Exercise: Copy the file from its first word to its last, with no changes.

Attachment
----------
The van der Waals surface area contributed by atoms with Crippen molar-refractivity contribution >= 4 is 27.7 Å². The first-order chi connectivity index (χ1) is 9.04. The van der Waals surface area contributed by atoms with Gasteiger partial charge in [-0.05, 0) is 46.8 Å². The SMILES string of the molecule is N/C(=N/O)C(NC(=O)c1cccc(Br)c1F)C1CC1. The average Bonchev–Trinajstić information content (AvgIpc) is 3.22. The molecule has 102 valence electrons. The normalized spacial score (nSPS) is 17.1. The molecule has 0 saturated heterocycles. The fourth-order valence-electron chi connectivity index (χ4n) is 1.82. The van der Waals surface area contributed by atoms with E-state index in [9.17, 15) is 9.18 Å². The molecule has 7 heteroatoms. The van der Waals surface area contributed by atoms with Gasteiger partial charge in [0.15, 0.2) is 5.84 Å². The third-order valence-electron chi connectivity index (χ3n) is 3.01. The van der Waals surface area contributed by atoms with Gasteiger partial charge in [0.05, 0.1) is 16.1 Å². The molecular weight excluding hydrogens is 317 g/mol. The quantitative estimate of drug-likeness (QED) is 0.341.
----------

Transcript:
The van der Waals surface area contributed by atoms with Crippen molar-refractivity contribution >= 4 is 27.7 Å². The first-order chi connectivity index (χ1) is 9.04. The van der Waals surface area contributed by atoms with Gasteiger partial charge in [-0.05, 0) is 46.8 Å². The SMILES string of the molecule is N/C(=N/O)C(NC(=O)c1cccc(Br)c1F)C1CC1. The average Bonchev–Trinajstić information content (AvgIpc) is 3.22. The molecule has 102 valence electrons. The normalized spacial score (nSPS) is 17.1. The molecule has 0 saturated heterocycles. The fourth-order valence-electron chi connectivity index (χ4n) is 1.82. The van der Waals surface area contributed by atoms with E-state index in [9.17, 15) is 9.18 Å². The molecule has 7 heteroatoms. The van der Waals surface area contributed by atoms with Gasteiger partial charge in [0.15, 0.2) is 5.84 Å². The third-order valence-electron chi connectivity index (χ3n) is 3.01. The van der Waals surface area contributed by atoms with Gasteiger partial charge in [0.05, 0.1) is 16.1 Å². The molecular weight excluding hydrogens is 317 g/mol. The quantitative estimate of drug-likeness (QED) is 0.341.